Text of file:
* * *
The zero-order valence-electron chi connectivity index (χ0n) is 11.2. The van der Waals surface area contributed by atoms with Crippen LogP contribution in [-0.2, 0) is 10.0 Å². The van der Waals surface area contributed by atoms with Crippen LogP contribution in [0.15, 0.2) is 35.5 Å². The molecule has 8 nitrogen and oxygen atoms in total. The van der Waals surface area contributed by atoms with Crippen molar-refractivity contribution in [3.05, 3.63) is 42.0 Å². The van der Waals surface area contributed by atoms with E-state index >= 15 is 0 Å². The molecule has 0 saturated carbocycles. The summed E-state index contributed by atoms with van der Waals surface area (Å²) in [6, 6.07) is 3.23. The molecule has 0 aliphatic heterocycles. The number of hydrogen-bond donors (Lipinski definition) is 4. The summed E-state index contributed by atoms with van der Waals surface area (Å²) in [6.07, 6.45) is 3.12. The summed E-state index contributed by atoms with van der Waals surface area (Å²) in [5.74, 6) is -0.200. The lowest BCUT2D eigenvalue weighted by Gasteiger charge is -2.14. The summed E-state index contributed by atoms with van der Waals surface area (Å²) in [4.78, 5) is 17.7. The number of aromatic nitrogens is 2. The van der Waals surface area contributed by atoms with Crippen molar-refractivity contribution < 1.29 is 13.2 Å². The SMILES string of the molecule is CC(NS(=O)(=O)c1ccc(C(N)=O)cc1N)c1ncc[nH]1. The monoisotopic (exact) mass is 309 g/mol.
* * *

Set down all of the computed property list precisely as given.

The zero-order valence-electron chi connectivity index (χ0n) is 11.2. The van der Waals surface area contributed by atoms with Crippen LogP contribution in [-0.2, 0) is 10.0 Å². The van der Waals surface area contributed by atoms with Crippen LogP contribution in [0.15, 0.2) is 35.5 Å². The molecule has 8 nitrogen and oxygen atoms in total. The van der Waals surface area contributed by atoms with Crippen molar-refractivity contribution in [3.05, 3.63) is 42.0 Å². The van der Waals surface area contributed by atoms with E-state index >= 15 is 0 Å². The molecule has 0 saturated carbocycles. The summed E-state index contributed by atoms with van der Waals surface area (Å²) in [6, 6.07) is 3.23. The molecule has 0 aliphatic heterocycles. The number of hydrogen-bond donors (Lipinski definition) is 4. The summed E-state index contributed by atoms with van der Waals surface area (Å²) in [6.07, 6.45) is 3.12. The summed E-state index contributed by atoms with van der Waals surface area (Å²) in [5.74, 6) is -0.200. The lowest BCUT2D eigenvalue weighted by Gasteiger charge is -2.14. The summed E-state index contributed by atoms with van der Waals surface area (Å²) in [4.78, 5) is 17.7. The number of aromatic nitrogens is 2. The van der Waals surface area contributed by atoms with Crippen molar-refractivity contribution < 1.29 is 13.2 Å². The SMILES string of the molecule is CC(NS(=O)(=O)c1ccc(C(N)=O)cc1N)c1ncc[nH]1. The monoisotopic (exact) mass is 309 g/mol.